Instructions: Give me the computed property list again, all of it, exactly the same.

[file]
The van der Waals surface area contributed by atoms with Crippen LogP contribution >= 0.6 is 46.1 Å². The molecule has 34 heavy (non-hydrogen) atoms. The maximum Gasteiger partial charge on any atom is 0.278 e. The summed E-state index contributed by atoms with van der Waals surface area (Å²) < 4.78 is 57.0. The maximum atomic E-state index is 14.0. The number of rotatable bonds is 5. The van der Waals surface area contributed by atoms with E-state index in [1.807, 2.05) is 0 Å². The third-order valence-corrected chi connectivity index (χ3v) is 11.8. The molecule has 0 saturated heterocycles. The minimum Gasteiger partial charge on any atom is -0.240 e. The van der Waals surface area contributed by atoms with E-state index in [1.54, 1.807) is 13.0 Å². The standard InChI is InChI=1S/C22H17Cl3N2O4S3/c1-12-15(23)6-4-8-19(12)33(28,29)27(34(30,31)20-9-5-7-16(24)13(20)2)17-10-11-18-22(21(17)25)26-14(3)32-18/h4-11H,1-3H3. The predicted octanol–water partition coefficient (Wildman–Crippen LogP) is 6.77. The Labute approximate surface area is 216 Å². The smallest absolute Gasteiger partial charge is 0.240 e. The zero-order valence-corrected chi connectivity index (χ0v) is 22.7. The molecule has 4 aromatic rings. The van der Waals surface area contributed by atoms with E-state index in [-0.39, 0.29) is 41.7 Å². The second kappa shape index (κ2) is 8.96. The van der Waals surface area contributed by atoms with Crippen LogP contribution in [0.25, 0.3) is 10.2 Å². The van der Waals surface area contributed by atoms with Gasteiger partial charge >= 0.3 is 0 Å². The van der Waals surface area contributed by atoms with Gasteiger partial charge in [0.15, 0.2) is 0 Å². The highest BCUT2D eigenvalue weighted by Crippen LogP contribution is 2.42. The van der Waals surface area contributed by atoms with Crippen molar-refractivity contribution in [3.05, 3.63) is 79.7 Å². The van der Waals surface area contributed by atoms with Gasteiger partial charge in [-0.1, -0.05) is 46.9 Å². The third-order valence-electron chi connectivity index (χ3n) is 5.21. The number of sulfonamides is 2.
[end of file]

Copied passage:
The van der Waals surface area contributed by atoms with Crippen LogP contribution >= 0.6 is 46.1 Å². The molecule has 34 heavy (non-hydrogen) atoms. The maximum Gasteiger partial charge on any atom is 0.278 e. The summed E-state index contributed by atoms with van der Waals surface area (Å²) < 4.78 is 57.0. The maximum atomic E-state index is 14.0. The number of rotatable bonds is 5. The van der Waals surface area contributed by atoms with E-state index in [1.807, 2.05) is 0 Å². The third-order valence-corrected chi connectivity index (χ3v) is 11.8. The molecule has 0 saturated heterocycles. The minimum Gasteiger partial charge on any atom is -0.240 e. The van der Waals surface area contributed by atoms with E-state index in [1.54, 1.807) is 13.0 Å². The standard InChI is InChI=1S/C22H17Cl3N2O4S3/c1-12-15(23)6-4-8-19(12)33(28,29)27(34(30,31)20-9-5-7-16(24)13(20)2)17-10-11-18-22(21(17)25)26-14(3)32-18/h4-11H,1-3H3. The predicted octanol–water partition coefficient (Wildman–Crippen LogP) is 6.77. The Labute approximate surface area is 216 Å². The smallest absolute Gasteiger partial charge is 0.240 e. The zero-order valence-corrected chi connectivity index (χ0v) is 22.7. The molecule has 4 aromatic rings. The van der Waals surface area contributed by atoms with E-state index in [-0.39, 0.29) is 41.7 Å². The second kappa shape index (κ2) is 8.96. The van der Waals surface area contributed by atoms with Crippen LogP contribution in [0.25, 0.3) is 10.2 Å². The van der Waals surface area contributed by atoms with Gasteiger partial charge >= 0.3 is 0 Å². The van der Waals surface area contributed by atoms with Gasteiger partial charge in [0.15, 0.2) is 0 Å². The highest BCUT2D eigenvalue weighted by Crippen LogP contribution is 2.42. The van der Waals surface area contributed by atoms with Crippen molar-refractivity contribution in [3.05, 3.63) is 79.7 Å². The van der Waals surface area contributed by atoms with Gasteiger partial charge in [-0.1, -0.05) is 46.9 Å². The third-order valence-electron chi connectivity index (χ3n) is 5.21. The number of sulfonamides is 2.